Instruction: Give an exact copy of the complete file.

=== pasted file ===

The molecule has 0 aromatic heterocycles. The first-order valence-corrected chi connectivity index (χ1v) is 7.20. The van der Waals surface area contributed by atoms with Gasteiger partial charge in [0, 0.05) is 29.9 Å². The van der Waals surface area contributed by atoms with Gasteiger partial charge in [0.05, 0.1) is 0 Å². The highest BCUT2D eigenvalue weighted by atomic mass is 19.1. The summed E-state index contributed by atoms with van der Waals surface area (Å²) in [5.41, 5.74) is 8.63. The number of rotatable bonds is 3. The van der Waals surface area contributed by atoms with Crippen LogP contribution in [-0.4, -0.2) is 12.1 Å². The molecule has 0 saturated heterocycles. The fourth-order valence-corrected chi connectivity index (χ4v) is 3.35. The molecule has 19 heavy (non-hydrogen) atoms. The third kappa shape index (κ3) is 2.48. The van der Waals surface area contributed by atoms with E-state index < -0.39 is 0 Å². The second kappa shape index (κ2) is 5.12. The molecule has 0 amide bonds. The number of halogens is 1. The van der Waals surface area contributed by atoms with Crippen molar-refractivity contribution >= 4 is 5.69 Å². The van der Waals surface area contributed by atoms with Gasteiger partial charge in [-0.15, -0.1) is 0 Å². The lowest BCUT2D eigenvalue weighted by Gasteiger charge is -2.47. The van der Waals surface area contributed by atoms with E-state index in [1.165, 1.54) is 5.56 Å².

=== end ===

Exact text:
The molecule has 0 aromatic heterocycles. The first-order valence-corrected chi connectivity index (χ1v) is 7.20. The van der Waals surface area contributed by atoms with Gasteiger partial charge in [0, 0.05) is 29.9 Å². The van der Waals surface area contributed by atoms with Gasteiger partial charge in [0.05, 0.1) is 0 Å². The highest BCUT2D eigenvalue weighted by atomic mass is 19.1. The summed E-state index contributed by atoms with van der Waals surface area (Å²) in [5.41, 5.74) is 8.63. The number of rotatable bonds is 3. The van der Waals surface area contributed by atoms with Crippen LogP contribution in [-0.4, -0.2) is 12.1 Å². The molecule has 0 saturated heterocycles. The fourth-order valence-corrected chi connectivity index (χ4v) is 3.35. The molecule has 19 heavy (non-hydrogen) atoms. The third kappa shape index (κ3) is 2.48. The van der Waals surface area contributed by atoms with E-state index < -0.39 is 0 Å². The second kappa shape index (κ2) is 5.12. The molecule has 0 amide bonds. The number of halogens is 1. The van der Waals surface area contributed by atoms with Crippen molar-refractivity contribution >= 4 is 5.69 Å². The van der Waals surface area contributed by atoms with Gasteiger partial charge in [-0.15, -0.1) is 0 Å². The lowest BCUT2D eigenvalue weighted by Gasteiger charge is -2.47. The van der Waals surface area contributed by atoms with E-state index in [1.165, 1.54) is 5.56 Å².